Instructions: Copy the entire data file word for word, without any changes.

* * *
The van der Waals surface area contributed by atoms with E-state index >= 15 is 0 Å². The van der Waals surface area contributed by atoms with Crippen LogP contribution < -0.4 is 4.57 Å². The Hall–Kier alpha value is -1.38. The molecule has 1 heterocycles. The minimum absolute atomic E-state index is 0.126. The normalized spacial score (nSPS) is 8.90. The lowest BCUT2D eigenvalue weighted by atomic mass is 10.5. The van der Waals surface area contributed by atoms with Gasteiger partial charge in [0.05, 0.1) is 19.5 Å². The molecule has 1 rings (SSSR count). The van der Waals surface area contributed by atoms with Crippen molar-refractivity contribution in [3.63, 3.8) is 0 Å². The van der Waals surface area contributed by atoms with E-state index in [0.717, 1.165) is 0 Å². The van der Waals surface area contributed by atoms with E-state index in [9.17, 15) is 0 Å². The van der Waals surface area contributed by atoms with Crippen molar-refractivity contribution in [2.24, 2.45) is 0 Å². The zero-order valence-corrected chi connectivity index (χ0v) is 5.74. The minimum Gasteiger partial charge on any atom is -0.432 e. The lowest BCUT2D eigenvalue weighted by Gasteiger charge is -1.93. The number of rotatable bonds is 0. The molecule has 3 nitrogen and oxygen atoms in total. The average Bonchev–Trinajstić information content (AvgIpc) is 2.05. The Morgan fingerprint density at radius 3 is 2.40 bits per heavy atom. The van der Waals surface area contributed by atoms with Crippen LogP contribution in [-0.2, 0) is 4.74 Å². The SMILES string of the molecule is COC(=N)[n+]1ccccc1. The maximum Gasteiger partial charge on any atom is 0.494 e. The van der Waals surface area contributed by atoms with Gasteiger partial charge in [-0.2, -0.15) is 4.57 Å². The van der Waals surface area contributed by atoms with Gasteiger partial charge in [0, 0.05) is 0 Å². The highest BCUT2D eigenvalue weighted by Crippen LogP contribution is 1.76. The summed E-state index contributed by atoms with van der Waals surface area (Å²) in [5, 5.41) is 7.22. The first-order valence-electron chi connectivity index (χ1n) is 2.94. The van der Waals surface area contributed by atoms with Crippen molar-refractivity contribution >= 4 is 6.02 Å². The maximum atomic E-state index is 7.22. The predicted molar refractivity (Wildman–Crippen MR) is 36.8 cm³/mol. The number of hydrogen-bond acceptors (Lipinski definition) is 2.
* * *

The van der Waals surface area contributed by atoms with E-state index >= 15 is 0 Å². The van der Waals surface area contributed by atoms with Crippen LogP contribution < -0.4 is 4.57 Å². The Hall–Kier alpha value is -1.38. The molecule has 1 heterocycles. The minimum absolute atomic E-state index is 0.126. The normalized spacial score (nSPS) is 8.90. The lowest BCUT2D eigenvalue weighted by atomic mass is 10.5. The van der Waals surface area contributed by atoms with Gasteiger partial charge in [0.05, 0.1) is 19.5 Å². The molecule has 1 rings (SSSR count). The van der Waals surface area contributed by atoms with Crippen molar-refractivity contribution in [3.63, 3.8) is 0 Å². The van der Waals surface area contributed by atoms with E-state index in [0.717, 1.165) is 0 Å². The van der Waals surface area contributed by atoms with E-state index in [9.17, 15) is 0 Å². The van der Waals surface area contributed by atoms with Crippen molar-refractivity contribution in [2.24, 2.45) is 0 Å². The zero-order valence-corrected chi connectivity index (χ0v) is 5.74. The minimum Gasteiger partial charge on any atom is -0.432 e. The lowest BCUT2D eigenvalue weighted by Gasteiger charge is -1.93. The number of rotatable bonds is 0. The molecule has 3 nitrogen and oxygen atoms in total. The average Bonchev–Trinajstić information content (AvgIpc) is 2.05. The Morgan fingerprint density at radius 3 is 2.40 bits per heavy atom. The van der Waals surface area contributed by atoms with Crippen LogP contribution in [-0.2, 0) is 4.74 Å². The SMILES string of the molecule is COC(=N)[n+]1ccccc1. The maximum Gasteiger partial charge on any atom is 0.494 e. The van der Waals surface area contributed by atoms with Gasteiger partial charge in [-0.2, -0.15) is 4.57 Å². The van der Waals surface area contributed by atoms with Gasteiger partial charge in [0, 0.05) is 0 Å². The highest BCUT2D eigenvalue weighted by Crippen LogP contribution is 1.76. The summed E-state index contributed by atoms with van der Waals surface area (Å²) in [5, 5.41) is 7.22. The first-order valence-electron chi connectivity index (χ1n) is 2.94. The van der Waals surface area contributed by atoms with Crippen molar-refractivity contribution >= 4 is 6.02 Å². The maximum atomic E-state index is 7.22. The predicted molar refractivity (Wildman–Crippen MR) is 36.8 cm³/mol. The number of hydrogen-bond acceptors (Lipinski definition) is 2.